It’s nice to see People Can Fly stretch their legs again
It took me a bit, but after the urging of many Destructoid readers, I finally checked out the If Outriders demo.
It’s better than I thought it would be!
The prologue, which thankfully can be skipped with subsequent characters after completing it once, is extremely awkward, though it does the job in terms of setting the world up.
The basic rundown is that you, a member of an elite-esque taskforce called the “Outriders,” need to establish a foothold on the planet Enoch, to help usher in a new era for humanity following the devastation of Earth. During that process all hell breaks loose, yadda yadda yadda, you end up in cryosleep for 31 years and wake up in a war, with superpowers. Wait, what? Yeah, that’s the mile-a-minute setup. It’s actually kind of neat.
To house those powers, you’ll pick one of four classes: Technomancer (ranged DPS), Pyromancer (ranged DPS), Trickster (melee DPS), and Devastator (tank). For now (something I’ll rectify in the review), I gave the Pyromancer a whirl. Within the confines of the demo, you’ll have access to a ranged firewall projectile, a burning “grab,” and another projectile that turns enemies into an explosive bomb after death.
It’s all very easy to acclimate to (L1, L1+R1, and R1 respectively on PS4/PS5), and the ability cooldowns are fast enough. The real key here is that like People Can Fly’s other work, constant action is emphasized. Your abilities are generally tied to your power to heal, so constantly throwing out fire as a Pyromancer directly impacts how quickly you earn your life back.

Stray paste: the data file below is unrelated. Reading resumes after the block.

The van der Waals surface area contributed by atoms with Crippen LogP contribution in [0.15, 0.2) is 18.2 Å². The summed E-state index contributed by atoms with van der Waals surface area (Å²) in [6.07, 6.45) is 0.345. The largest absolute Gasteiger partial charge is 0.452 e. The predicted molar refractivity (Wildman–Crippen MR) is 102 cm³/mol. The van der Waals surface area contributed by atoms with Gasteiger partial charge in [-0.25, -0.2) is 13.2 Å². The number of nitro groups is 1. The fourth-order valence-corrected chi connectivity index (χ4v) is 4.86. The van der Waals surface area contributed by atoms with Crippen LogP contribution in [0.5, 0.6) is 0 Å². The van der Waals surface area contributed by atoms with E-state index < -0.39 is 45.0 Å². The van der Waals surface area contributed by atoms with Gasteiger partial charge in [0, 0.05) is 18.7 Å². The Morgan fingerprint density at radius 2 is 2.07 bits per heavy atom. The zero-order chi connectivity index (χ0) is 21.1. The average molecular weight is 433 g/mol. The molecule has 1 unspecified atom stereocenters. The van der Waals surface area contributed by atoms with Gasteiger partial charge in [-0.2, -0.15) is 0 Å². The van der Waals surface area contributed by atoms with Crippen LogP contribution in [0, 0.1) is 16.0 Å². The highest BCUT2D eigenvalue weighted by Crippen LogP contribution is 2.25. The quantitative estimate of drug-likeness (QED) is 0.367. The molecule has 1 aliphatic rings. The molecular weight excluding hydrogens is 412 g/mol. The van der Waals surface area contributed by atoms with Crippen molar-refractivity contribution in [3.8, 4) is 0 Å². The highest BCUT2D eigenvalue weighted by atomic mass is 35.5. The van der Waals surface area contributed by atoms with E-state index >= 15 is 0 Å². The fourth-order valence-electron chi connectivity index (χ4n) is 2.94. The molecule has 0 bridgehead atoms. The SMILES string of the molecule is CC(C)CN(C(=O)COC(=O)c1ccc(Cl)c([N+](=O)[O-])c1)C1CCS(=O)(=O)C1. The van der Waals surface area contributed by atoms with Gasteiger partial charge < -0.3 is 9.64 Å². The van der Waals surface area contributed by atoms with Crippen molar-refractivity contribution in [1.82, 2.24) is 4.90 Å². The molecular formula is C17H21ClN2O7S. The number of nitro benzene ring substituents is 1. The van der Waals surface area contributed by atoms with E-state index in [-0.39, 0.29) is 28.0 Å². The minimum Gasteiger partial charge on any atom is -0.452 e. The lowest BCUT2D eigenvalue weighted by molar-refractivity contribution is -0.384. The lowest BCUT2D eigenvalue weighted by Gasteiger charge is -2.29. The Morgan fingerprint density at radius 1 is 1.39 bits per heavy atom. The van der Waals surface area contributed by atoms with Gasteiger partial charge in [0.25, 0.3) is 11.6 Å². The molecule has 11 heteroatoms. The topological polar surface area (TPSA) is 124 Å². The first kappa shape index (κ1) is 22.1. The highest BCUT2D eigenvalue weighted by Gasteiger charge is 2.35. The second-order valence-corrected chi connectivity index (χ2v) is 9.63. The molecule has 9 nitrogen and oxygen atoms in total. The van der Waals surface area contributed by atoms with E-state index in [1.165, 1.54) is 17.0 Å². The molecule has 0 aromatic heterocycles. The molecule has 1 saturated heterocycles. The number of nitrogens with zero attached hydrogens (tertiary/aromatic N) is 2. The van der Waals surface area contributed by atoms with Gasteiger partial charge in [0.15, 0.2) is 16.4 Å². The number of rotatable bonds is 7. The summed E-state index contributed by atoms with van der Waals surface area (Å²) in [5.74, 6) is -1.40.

It creates an interesting waltz of chaos, where you’re mashing out fire everywhere and blowing up enemies strategically. Devoid of the loot system entirely, I already found myself being drawn to the flow of combat in Outriders. It’s very much over the top and the customization element and (hopefully expansive) talent tree system should facilitate that.
There’s still a lot of “what ifs,” to be sure. The world isn’t always as interesting as it could be, and at times, it feels sterile and extremely linear: even more than other similar genre staples. The loot system could go south in the full version, but for now, the variety of weapons and perks are thrilling enough. The dialogue, story, and voice acting hinge on cringe often, but as long as the shooting core holds, I can deal with that.
Given how expansive the demo is, folks have taken to playing to extremes! It’s actually kind of great, even if the team is dialing it back a bit. But that sort of access is refreshing, given how closed off a lot of these shooter looter games can be in recent years. I’m looking forward to seeing what People Can Fly can really do once it arrives at the start of April.